On Monday night, Klay Thompson exploded for 60 points, a career high earning him the honors of becoming one of the only three active players in the NBA to score at least that many in a single game. The fact that Thompson can explode in bunches as the Golden State Warriors’ third option is the reason a lot of NBA oddsmakers favored the Warriors to finish the season as NBA champions. Thompson has a history of erupting when opposing defenses least expect it, but Thompson’s big nights are often a product of great offensive design. Against the Indiana Pacers, Thompson found himself with a plethora of fantastic looks because of myriad off the ball actions that gave him the space to shoot or the lane to get to the rim.
While Steph Curry and Kevin Durant operate as the team’s offensive leaders, Steve Kerr’s ability to use them as decoys to get other guys looks has been fantastic this season. And if that weren’t enough to free a great shooter like Thompson, Zaza Pachulia and Draymond Green have done an amazing job helping to free Thompson with solid, timely screens. Thompson got things going early, and his teammates lifted him up to keep it going for a career night that the whole team enjoyed on the sidelines.
Thompson shot 20-for-33 on the evening, and 19 of his made field goals were assisted. He only possessed the ball for a mere 1:28 last night (for comparison’s sake, Kobe Bryant had the ball in his hands for 6:44 in the NBA’s and his last 60-point game before Tuesday night). They’re impressive numbers, but watching how the Warriors made this happen is more impressive.
This first set begins with Green initiating the offense by hitting Pachulia, who arrived at the pinch post via a flash cut. As Green cuts hard off Pachulia’s outside shoulder, he keeps the weak-side defenders occupied. If either Myles Turner or Thaddeus Young start looking over at the action happening on the other side of the court, it’s an easy layup or dunk for Green. On the strong side, Thompson, Curry and Durant are bunched up on the opposite wing. Durant is working as a decoy, leaning in on Paul George as if he’s going to pop out for a look on the perimeter with a swing pass from Pachulia. Instead, Durant remains stationary, keeping George’s focus as Curry sets a pin-down screen for Thompson who curls to the basket. With Monta Ellis trying to stay on Thompson’s hip and Jeff Teague focused on not letting Curry find space, there’s no one to impede Thompson’s cut to the rim. Pachulia puts the ball right on the money and Thompson has an easy two points.
Here, we see the Warriors run the same action with Andre Iguodala playing Green’s role and Green flashing to the pinch a la Pachulia, who slides over to the strong side to fill in for the sidelined Durant. Since Pachulia isn’t the shooting threat that Durant is, Turner can sag off and prevent Thompson from cutting to the basket for another open layup. Instead, Curry and Pachulia run a staggered screen to free up Thompson at the top of the perimeter. With Rodney Stuckey chasing an already hot Thompson around two screens, it’s impossible for him to recover in time to contest a shot. Young slides off Green to try to contest Thompson’s shot off the dribble, but it’s too little too late and another easy bucket for the Warriors.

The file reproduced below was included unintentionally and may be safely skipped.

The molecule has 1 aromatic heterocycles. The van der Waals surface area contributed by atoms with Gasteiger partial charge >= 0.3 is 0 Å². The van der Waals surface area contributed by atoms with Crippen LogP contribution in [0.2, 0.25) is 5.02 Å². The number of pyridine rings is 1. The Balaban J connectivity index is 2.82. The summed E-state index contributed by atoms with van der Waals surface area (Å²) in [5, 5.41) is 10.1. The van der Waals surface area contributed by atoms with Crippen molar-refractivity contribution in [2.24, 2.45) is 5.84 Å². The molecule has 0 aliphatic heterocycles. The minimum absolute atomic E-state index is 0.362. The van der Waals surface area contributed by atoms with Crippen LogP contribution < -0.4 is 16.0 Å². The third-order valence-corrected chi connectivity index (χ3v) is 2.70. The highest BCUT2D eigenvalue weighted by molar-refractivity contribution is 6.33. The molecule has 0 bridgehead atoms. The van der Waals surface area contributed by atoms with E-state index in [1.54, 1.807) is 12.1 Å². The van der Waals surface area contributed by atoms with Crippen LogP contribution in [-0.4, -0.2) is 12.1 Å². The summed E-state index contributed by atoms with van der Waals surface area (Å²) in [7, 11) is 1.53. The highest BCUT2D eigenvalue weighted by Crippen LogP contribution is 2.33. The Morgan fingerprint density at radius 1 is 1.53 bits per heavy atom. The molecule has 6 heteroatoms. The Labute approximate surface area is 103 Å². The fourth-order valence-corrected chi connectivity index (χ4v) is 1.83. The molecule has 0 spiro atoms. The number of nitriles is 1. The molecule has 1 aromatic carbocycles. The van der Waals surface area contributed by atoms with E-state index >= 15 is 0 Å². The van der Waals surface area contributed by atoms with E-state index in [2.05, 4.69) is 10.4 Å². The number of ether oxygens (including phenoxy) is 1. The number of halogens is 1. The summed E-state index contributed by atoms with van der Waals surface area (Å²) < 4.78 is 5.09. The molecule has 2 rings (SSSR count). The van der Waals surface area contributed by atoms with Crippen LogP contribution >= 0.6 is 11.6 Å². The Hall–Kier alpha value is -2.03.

In this particular set, the Warriors jump right into a Horns set out of the secondary break. With Curry handling the ball, Thompson and Kevin Looney set the high screens as Iguodala and Durant set up in the corners. Curry comes off Looney’s screen with a purpose, drawing the eyes of two-thirds of the defenders at the top of the key. While Teague is chasing Curry around Looney’s screen, Turner starts to sag to prevent Curry from turning the corner. With Turner out of the way, Looney turns his attention to Ellis, setting a cross screen on the shooting guard allowing Thompson to fill the area that Curry left at the top of the key and knock down a wide-open three-pointer to give him 40 points at the half.
In this last set, the bucket that gets Thompson 60 on the night, the Warriors run a simple read-and-react action between Thompson, Iguodala and JaVale McGee. With Iguodala handling the ball, Thompson comes down from the right wing in what looks like a down screen for McGee. Instead, it turns into McGee screening George as Thompson makes a V-Cut to the corner. As good as George is as a defender, McGee’s screen does just enough to where George’s contest is a tad bit late to affect Thompson’s corner three-point attempt.
Even though it was Thompson who lit up the box score, his numbers were a complete team effort. 60 points in 29 minutes is slightly off the pace Wilt Chamberlain had during his 100-point night. Thompson became only the second player to record at least 60 points in only three-quarters of play (Bryant scored 62 against Dallas in 2005), but Thompson only needed to dribble 11 times to do so. We often want to contextualize these big nights by setting the accomplishment next to similar feats, and even as fun as that can be, we should still take the time just to appreciate what Thompson did on a random December night against the Pacers.
Phillip Barnett featuring Phillip Barnett.